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My Friend Jack

31 Songs

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A break from his usual stories, this book gives the author an excuse to write about his favourite 31 songs. Why he likes them, obviously, but how each one fits into the context of his life. It's the book I've always been meaning to write, the only differences being (i) he writes better than I do and (ii) my choice of music would be better.

 

One thing I will give him credit for: his enthusiasm for Bruce Springsteen's Thunder Road, which prompted me to acquire it - and it's now one of my favourite tracks.

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Didn't Nick Hornby make a big reference to songs for life in the High Fidelity book ... or am I making that up?

 

I shall be picking a copy up of this one though as I'm always interested in what other people class as good records and why!

 

Thunder Road is a class effort from The Boss!

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Annabellalot - do you mind if I call you Anna, you're tieing my fingers up!

 

You should try and get a copy of Dave Marsh's "Heart of Rock & Soul." I've mentioned it on other threads on BGO, but it's the best book I've ever found on records.

 

Something else I've mentioned before is that in 1974 I started to keep a list of how many times I played all the recordings in my collection. Next month sees the 31st anniversary, and - yes - I still do it. One of these days I will produce a list of the ones I've played the most. All I can say is that it's an odd mix!

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edited to slot the restored post (below) in chronological order

 

michelangelo 21st April 2006 12:22 PM

 

Originally Posted by Annabellalot

Didn't Nick Hornby make a big reference to songs for life in the High Fidelity book ... or am I making that up?

 

I shall be picking a copy up of this one though as I'm always interested in what other people class as good records and why!

 

Thunder Road is a class effort from The Boss!

 

 

He did along with many other, funny references to 'top five' lists that always makes me laugh whenever i read it.

I didn't get along so well with Fever Pitch as I cant get past the Arsenal connection I'm afraid but he hit the mark with High Fidelity that is for sure.

 

Lee

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I bought this back in the glory days of the freebie Kelloggs books on Amazon as it's not normally the kind of read I go for.

 

It's quite a while since I read it now and two things spring to mind about it. Firstly, I dearly wish there had been an accompanying CD with the 31 songs because I didn't know all of them and don't have an MP3 thing and found it hard to appreciate some of the music I didn't know very well. With the newspapers dishing out CDs willynilly, I imagine this wouldn't have been so difficult or expensive to organise.

 

The other memory I have is that it is nowhere near as good as his novels and in fact, is a bit boring really.

 

Rebecca

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So what are his 31 songs ?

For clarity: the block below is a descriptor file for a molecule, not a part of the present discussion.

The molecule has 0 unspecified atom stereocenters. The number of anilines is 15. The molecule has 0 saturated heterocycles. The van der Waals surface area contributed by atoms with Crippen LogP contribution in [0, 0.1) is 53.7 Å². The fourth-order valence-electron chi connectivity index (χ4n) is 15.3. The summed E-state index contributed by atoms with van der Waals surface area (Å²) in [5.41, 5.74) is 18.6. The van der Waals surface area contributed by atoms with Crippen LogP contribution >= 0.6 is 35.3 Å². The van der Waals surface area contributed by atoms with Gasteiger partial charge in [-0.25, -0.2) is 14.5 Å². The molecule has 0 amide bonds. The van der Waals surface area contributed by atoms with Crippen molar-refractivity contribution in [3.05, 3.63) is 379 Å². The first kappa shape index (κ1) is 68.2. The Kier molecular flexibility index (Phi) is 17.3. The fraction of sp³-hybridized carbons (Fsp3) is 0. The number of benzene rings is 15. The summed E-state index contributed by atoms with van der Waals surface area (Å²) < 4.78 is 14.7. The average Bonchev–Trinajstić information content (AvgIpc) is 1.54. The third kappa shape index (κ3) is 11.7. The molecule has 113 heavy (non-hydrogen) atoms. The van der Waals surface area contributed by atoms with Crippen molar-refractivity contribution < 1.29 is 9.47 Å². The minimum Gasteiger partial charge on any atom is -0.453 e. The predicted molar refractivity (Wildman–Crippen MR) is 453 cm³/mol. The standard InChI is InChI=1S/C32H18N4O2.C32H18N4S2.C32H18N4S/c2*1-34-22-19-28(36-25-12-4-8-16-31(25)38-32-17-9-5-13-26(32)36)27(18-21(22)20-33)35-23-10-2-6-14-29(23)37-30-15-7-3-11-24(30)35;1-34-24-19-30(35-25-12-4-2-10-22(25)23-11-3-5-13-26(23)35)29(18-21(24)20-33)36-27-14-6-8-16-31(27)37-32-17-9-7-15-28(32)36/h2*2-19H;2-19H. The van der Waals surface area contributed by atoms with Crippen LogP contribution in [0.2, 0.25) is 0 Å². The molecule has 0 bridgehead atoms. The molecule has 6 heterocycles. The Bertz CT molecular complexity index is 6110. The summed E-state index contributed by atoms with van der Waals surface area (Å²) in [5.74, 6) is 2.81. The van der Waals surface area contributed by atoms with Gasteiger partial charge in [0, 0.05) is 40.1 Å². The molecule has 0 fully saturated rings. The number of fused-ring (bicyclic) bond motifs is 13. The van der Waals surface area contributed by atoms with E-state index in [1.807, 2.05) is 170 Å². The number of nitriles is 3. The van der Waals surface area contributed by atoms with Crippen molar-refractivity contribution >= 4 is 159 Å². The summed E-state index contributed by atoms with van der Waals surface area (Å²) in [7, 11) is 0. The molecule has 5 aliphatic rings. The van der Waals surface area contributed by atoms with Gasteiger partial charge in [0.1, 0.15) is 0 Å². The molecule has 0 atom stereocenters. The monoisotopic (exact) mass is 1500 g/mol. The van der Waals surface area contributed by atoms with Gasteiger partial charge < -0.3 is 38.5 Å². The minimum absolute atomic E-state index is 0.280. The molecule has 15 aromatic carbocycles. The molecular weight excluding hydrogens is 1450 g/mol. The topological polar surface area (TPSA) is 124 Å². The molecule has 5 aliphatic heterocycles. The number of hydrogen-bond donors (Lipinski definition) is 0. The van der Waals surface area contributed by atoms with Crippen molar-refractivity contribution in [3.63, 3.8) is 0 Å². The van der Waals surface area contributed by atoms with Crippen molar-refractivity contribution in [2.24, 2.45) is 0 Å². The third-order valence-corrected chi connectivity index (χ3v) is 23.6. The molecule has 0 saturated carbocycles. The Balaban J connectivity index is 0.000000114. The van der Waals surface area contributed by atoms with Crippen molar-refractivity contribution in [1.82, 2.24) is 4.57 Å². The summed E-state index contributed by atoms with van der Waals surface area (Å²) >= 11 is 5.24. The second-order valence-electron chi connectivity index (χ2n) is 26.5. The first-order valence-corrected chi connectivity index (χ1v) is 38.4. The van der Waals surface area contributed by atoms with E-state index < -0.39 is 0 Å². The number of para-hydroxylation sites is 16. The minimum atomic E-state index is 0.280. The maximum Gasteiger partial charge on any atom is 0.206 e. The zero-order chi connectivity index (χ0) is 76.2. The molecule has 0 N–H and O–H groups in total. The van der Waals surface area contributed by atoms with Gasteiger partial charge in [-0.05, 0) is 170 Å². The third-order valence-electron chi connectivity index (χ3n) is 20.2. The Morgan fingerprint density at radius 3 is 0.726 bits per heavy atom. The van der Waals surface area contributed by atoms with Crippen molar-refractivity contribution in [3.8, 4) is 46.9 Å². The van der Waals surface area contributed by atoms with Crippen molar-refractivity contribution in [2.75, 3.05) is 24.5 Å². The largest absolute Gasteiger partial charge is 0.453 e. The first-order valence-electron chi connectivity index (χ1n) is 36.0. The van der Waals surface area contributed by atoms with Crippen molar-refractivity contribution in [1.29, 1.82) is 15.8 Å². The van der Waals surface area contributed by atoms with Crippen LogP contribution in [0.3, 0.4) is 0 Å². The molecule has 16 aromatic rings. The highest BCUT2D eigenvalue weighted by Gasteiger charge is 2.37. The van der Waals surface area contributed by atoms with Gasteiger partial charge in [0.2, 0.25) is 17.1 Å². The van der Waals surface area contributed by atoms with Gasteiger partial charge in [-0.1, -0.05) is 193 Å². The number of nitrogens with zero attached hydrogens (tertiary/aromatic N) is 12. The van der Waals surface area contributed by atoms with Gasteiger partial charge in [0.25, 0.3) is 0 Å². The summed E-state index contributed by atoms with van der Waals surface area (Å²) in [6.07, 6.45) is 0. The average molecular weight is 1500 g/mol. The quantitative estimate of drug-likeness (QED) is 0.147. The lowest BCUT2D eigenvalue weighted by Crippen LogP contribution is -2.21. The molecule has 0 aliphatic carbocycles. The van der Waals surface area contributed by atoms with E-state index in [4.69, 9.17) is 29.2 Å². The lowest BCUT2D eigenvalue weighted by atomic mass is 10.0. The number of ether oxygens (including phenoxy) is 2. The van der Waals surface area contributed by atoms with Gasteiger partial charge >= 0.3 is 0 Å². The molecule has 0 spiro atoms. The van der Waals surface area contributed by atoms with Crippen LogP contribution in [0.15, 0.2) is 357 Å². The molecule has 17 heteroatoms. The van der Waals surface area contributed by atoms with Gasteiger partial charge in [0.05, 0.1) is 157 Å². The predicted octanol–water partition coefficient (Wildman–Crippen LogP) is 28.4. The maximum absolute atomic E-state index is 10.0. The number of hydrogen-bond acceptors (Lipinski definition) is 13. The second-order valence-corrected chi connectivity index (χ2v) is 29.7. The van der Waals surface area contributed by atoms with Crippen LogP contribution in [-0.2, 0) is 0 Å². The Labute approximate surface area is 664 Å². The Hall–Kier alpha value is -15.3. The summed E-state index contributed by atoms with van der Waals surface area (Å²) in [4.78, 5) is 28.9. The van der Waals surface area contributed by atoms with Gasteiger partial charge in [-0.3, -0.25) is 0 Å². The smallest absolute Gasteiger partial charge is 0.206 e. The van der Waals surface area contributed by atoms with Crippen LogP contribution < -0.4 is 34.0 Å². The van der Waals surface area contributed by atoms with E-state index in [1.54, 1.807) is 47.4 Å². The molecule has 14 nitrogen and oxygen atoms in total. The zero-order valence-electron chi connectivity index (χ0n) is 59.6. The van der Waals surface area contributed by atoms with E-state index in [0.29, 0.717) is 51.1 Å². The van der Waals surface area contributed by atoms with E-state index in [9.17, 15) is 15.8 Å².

Being of a similar age to Hornby and perhaps being the sort of person that his books are aimed at ( !) I'd be intregued to see what he chooses....

I may even be tempted to go buy the book if his selection is interesting !

 

Getting hold of the tracks shouldn't be too hard - I don't think you actually need an Ipod to download itunes and then play the tracks on your pc....

You may even find people on here have many of the tracks already and would burn you cds....(or is that illegal ??)

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Haven't read this Nick Hornby book. Last one I read was How to be Good, and hated it. Click on the link below, and it will take you to the CD listing on Amazon.co.uk, and it looks like it has most of the tracks from the book.

 

http://www.amazon.co.uk/exec/obidos/ASIN/B0000SZ5D4/qid=1115492444/sr=8-2/ref=pd_ka_1/026-9424674-8871625

 

I thought how to be good was quite good!

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Discussing one of the pop songs Hornby writes -

 

So, yes, it's disposable, as if that makes any differeence to anyone's perceptions of the value of pop music. But then shoudn't we be sick of 'Moonlight' Sonata by now?....Or The Importance of Being Earnest? They're empty! Nothing left! We sucked 'em dry! That's what gets me:the very people who are snotty about the disposability of pop will go over and over again to see Lady Bracknell say 'A handbag?' in a funny voice. They don't think that joke's exhausted itself?

 

 

Do you think he's got a point?

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It is interesting to think about how we (as a society) judge or value the worth of something. This unmade bed is worth a lot of money, that one gets you shouted at by your mum. This book is trashy, that one is a classic. This music is disposable, that piece is Important.

 

I think a good 'three minute pop song' can evoke a whole range of feelings and emotions and that's enough to make it valuable. Sometimes it's the words or music themselves, sometimes it's the associations we have with the track. Nothing makes me smile quite like 'Wake Me Up Before You Go Go' by Wham and don't anyone tell me it's trashy and disposable!

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